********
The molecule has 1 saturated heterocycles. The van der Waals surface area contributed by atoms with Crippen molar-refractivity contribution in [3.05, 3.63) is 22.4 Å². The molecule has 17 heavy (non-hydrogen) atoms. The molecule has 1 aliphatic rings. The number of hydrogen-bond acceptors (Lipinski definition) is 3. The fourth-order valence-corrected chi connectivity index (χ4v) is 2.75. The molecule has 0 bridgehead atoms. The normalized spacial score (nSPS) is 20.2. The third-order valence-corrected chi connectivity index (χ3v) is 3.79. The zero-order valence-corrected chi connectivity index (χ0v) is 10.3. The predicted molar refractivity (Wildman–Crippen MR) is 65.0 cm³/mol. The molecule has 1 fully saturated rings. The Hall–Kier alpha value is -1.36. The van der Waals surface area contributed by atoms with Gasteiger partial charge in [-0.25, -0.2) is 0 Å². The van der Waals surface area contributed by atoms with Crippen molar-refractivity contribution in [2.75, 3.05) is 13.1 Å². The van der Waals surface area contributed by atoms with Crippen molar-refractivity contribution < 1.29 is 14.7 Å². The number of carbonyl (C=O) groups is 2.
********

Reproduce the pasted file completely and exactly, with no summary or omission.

The molecule has 1 saturated heterocycles. The van der Waals surface area contributed by atoms with Crippen molar-refractivity contribution in [3.05, 3.63) is 22.4 Å². The molecule has 17 heavy (non-hydrogen) atoms. The molecule has 1 aliphatic rings. The number of hydrogen-bond acceptors (Lipinski definition) is 3. The fourth-order valence-corrected chi connectivity index (χ4v) is 2.75. The molecule has 0 bridgehead atoms. The normalized spacial score (nSPS) is 20.2. The third-order valence-corrected chi connectivity index (χ3v) is 3.79. The zero-order valence-corrected chi connectivity index (χ0v) is 10.3. The predicted molar refractivity (Wildman–Crippen MR) is 65.0 cm³/mol. The molecule has 1 fully saturated rings. The Hall–Kier alpha value is -1.36. The van der Waals surface area contributed by atoms with Gasteiger partial charge in [-0.25, -0.2) is 0 Å². The van der Waals surface area contributed by atoms with Crippen molar-refractivity contribution in [2.75, 3.05) is 13.1 Å². The van der Waals surface area contributed by atoms with Crippen molar-refractivity contribution < 1.29 is 14.7 Å². The number of carbonyl (C=O) groups is 2.